The Augustine Commission – Final Report – Hits and Misses – Part 5

(Part 1. Part 2. Part 3. Part 4. Part 5. Wrap Up.)

In Part 1, we looked at the pieces strewn about our living room floor. In Part 2, we examined the Goals and Destinations in Chapter 3.0. And in Part 3, the three current Human Space Flight programs were reviewed (International Space Station, the Space Shuttle and the Constellation Program). In Part 4, we looked at the launch vehicles examined by The Augustine Commission.

Chapter 6 of the Augustine Commission Final Report deals with Program Options and Evaluation. This is one of the many contentious issues commentators have with the Commission. While they did select five possible exploration programs (Chapter 6), and while they did evaluate various launch vehicles (Chapter 5), the Committee seems to have ignored the possibility that different launch vehicles have greater or lesser ability to cover the five exploration programs. This failure may in the end, prove to be disastrous for human space exploration. As we write, the Space Shuttle infrastructure is being actively dismantled. The end result of failing to evaluate the physical infrastructure and the human infrastructure capable of supporting a Shuttle derived architecture may be that the United States is left with no heavy lift human space flight capability for at least the next several decades. We may have surrendered our space faring capability to Europe, China, Russia, India and Japan.

6.1 Evaluation Criteria

As noted by the Commission:

The Committee did not intend that the evaluation would generate a single numerical score; rather, it would provide a basis for comparison across options, highlighting the opportunities and challenges associated with each. Assigning weights to individual figures of merit is within the purview of the ultimate decision-makers.

Three primary evaluation dimensions were identified:

  • Benefits to Stakeholders
  • Risk
  • Budget Realities

These three dimensions were expanded into 12 criteria for comparing the options.

  • Exploration Preparation
  • Technology Innovation
  • Science Knowledge
  • Expanding and Protecting Human Civilization
  • Economic Expansion
  • Global Partnerships
  • Public Engagement
  • Schedule and Programmatic Risk
  • Mission Safety Challenges
  • Workforce Impact
  • Programmatic Sustainability
  • Life-Cycle Cost

6.2 Key Decisions and Integrated Options

6.2.1 Key Decisions

1. What should be the future of the Space Shuttle?
2. What should be the future of the International Space Station (ISS)?
3. On what should the next heavy-lift launch vehicle be based?
4. How should crews be carried to low-Earth orbit?
5. What is the most practicable strategy for exploration beyond low-Earth orbit?

6.2.2 Integrated Options

The Committee identified five basic options: One based on the Program of Record (POR – Constellation – Ares I and V, Orion and Altair), and four alternatives. Options 2 and 3 were budget compatable alternatives to the POR. Option 4 was a Moon First program (with two variations), and Option 5 was the Flexible Path (avoiding the gravity well of the Moon).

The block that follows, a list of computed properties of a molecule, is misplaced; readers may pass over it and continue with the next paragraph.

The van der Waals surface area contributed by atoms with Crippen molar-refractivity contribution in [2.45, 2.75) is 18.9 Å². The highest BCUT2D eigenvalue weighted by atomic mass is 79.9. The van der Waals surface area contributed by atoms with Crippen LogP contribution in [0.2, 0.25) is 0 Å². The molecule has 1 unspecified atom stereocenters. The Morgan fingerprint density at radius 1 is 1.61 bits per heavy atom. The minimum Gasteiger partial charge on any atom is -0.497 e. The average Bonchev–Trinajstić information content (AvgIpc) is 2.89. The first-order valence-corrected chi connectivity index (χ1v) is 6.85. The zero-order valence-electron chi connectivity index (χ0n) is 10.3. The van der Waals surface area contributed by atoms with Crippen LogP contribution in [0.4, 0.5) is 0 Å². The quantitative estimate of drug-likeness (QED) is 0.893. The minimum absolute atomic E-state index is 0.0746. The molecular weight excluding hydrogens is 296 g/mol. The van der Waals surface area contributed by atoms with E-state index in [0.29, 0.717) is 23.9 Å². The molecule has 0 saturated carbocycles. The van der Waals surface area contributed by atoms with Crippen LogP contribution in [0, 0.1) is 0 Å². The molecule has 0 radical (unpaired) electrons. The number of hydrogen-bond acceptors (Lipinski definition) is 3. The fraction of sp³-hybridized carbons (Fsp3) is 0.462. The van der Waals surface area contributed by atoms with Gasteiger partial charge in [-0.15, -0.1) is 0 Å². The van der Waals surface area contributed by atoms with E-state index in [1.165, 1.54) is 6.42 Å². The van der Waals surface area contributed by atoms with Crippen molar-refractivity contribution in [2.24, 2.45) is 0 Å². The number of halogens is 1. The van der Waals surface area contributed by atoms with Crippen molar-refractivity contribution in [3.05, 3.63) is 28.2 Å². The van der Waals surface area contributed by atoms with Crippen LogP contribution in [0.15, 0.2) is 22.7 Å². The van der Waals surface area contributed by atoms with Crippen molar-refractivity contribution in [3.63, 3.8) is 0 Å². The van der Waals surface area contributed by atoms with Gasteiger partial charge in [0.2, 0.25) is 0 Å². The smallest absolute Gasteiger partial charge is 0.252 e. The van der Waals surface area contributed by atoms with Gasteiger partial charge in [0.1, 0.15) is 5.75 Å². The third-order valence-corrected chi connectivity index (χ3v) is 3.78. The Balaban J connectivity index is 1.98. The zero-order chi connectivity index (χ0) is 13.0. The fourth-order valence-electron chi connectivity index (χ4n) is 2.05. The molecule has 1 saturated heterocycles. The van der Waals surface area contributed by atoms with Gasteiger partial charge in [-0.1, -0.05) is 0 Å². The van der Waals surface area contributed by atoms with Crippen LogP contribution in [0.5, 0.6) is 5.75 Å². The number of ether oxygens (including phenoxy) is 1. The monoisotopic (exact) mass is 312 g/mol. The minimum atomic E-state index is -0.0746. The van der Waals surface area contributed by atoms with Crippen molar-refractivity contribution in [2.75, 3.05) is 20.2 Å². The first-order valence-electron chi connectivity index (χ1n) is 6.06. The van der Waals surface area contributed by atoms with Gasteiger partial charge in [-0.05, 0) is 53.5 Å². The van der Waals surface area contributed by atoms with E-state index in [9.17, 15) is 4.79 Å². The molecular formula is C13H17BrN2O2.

6.2.3 Methodology for Analyzing the Integrated Options

Two budgets were used. The “Constrained Budget” used the FY 2010 budget, while the “Less Constrained Budget” allowed for an increase by 2014 of $3 Billion per year higher than FY 2010.

6.2.4 Reference Cases of the Entirely Unconstrained Program of Record

The Program of Record was evaluated and found to be a total of $45 Billion over the FY 2010 budget by 2020, wherein it is $5 Billion a year over FY 2010 in 2016 and $7 Billion per year over FY 2010 in 2019.

6.3 Integrated Options Constrained to the FY 2010 Budget

6.3.1 Evaluation of Integrated Options 1 and 2

Option 1 was found to allow for rocket development, but lacked funds for exploration. Option 2 extends the lifetime of the ISS, delays rocket development, and has no funds for exploration.

6.3.2 Examination of alternate budget guidance

The Committee found no alternatives to Options 1 or 2 that were viable under the FY 2010 budget. This conclusion has been disputed.

6.4 Moon First Integrated Options Fit to the Less-Constrained Budget

6.4.1 Evaluation of Integrated Options 3 and 4

Option 3 was to execute the POR under a less constrained budget. The ISS is de-orbited in 2010, and the Shuttle flies the remaining missions into 2011. Human lunar return occurs in the mid 2020s and the lunar base becomes operation late in the decade. An alternate extending ISS to 2020 was found to push these dates out by three to four more years.

Option 4 uses the less constrained budget, scraps Ares I and substitutes commercial crew services by 2016 It extends the ISS to 2020. Ares V is scrapped in favor of a dual-launch Ares V Lite vehicle for lunar missions.

Option 4A retires the Shuttle in 2011, while Option 4B extends the Shuttle to 2015 and develops a Shuttle Derived Heavy Lift vehicle in place of Ares V Lite.

6.4.2 Examination of the key decision on the ISS extension

Given the International Partnerships that have been developed, and the fact that the extension to 2020 would only delay the lunar return by a few years, the Committee found that the extension provides greater value than ending the ISS mission.

6.4.3 Examination of the key decision on Ares V vs. Ares V Lite dual launch

Baseline Ares V has more launch capability than the Saturn V, but current NASA studies show that when used in combination with Ares I, it does not have enough launch capability to robustly deliver the currently planned landing and surface systems to the Moon.